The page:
Mr. President, you fell right into the trap [laid by Isis] and you fell with your eyes wide open. You fell into the trap because you feel the hot breath of hawks like Nicolas Sarkozy and Marine Le Pen breathing down your neck, and you’ve long had the reputation of a weakling. You fell into the trap. Elections are being readied in France. They’ll take place on December 6 and 13. They’re only regional elections, but after these attacks there’s no question but that they’ll they will take place under the sign of national security. You fell into the trap with both feet, because you pronounced word for word what the terrorist were hoping to hear from you: a declaration of war. You enthusiastically accepted their invitation to jihad. But this response, which you wanted to be firm, runs the monstrous risk of even further accelerating the spiral of violence.
Van Reybrouk’s analysis is worth reading. Among other things, he points out that the jihadists described by M. Holland as a “terrorist army” commanded from the “headquarters” of the Islamic State in Raqqa, were not very professional. One suicide bomber blew himself up in front of McDonalds, killing only one bystander. The group that attacked the stadium missed the president and forgot to block the exits. Moreover, the ISIS bulletins taking credit for the attacks were contradictory, appeared well after the events, and could have been constructed on the basis of news reports.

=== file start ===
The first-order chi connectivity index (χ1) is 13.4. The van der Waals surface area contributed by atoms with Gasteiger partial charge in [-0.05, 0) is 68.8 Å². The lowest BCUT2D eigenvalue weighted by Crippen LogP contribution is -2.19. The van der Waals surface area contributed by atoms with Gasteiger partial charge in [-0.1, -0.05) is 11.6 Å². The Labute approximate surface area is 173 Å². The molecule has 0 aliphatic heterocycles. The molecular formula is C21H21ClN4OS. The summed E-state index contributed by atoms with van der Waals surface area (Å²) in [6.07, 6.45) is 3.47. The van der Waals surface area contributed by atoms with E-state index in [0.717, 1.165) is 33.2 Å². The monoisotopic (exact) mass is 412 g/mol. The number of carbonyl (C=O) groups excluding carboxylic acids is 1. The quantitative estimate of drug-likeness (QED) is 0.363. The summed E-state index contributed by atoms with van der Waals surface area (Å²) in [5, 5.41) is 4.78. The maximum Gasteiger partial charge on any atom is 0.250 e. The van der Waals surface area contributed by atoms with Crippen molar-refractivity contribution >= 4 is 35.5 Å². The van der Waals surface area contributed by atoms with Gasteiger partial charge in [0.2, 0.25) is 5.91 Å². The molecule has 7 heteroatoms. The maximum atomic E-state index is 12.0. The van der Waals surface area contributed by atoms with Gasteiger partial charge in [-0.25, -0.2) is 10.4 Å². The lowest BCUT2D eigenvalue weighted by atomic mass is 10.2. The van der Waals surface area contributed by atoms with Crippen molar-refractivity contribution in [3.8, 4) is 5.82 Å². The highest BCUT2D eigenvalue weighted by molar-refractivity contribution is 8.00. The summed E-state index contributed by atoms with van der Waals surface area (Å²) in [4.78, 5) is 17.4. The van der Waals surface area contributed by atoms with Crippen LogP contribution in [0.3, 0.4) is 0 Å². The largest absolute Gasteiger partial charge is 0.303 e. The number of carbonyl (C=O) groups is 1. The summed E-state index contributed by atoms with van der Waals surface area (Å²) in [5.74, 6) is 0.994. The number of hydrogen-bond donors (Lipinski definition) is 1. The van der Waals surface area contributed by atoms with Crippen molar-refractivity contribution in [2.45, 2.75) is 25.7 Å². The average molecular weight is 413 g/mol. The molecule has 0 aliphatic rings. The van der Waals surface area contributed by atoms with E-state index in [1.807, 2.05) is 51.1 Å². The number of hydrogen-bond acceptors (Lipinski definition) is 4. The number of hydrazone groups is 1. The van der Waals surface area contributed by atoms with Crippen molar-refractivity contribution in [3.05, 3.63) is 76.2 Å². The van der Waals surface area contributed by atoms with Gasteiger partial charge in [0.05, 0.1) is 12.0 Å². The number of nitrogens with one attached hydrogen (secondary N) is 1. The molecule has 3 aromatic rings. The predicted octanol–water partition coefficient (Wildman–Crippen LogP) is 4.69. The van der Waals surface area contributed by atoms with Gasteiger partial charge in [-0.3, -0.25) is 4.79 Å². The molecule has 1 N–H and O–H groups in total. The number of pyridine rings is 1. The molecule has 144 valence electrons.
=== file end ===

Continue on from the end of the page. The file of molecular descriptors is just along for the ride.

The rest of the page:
Further, Hollande’s spectacular “declaration of war” was somewhat tardy, as France has been at war with Syria (a former French colony under League of Nations mandate) since 2011 and has made several air strikes since September. Curiously, unlike in the U.S., the French media never report these military actions, which are also being carried out alongside U.S. forces in Iraq. Nor does the French Army post them on its site. They are, however, noted on Wikipedia. One could add that Raqqa is a city of 200,000, that ISIS moves its ‘headquarters’ every few days, and that hundreds of Syrian civilians in schools and clinics were killed by the French reprisal attacks. Don’t Arab lives matter?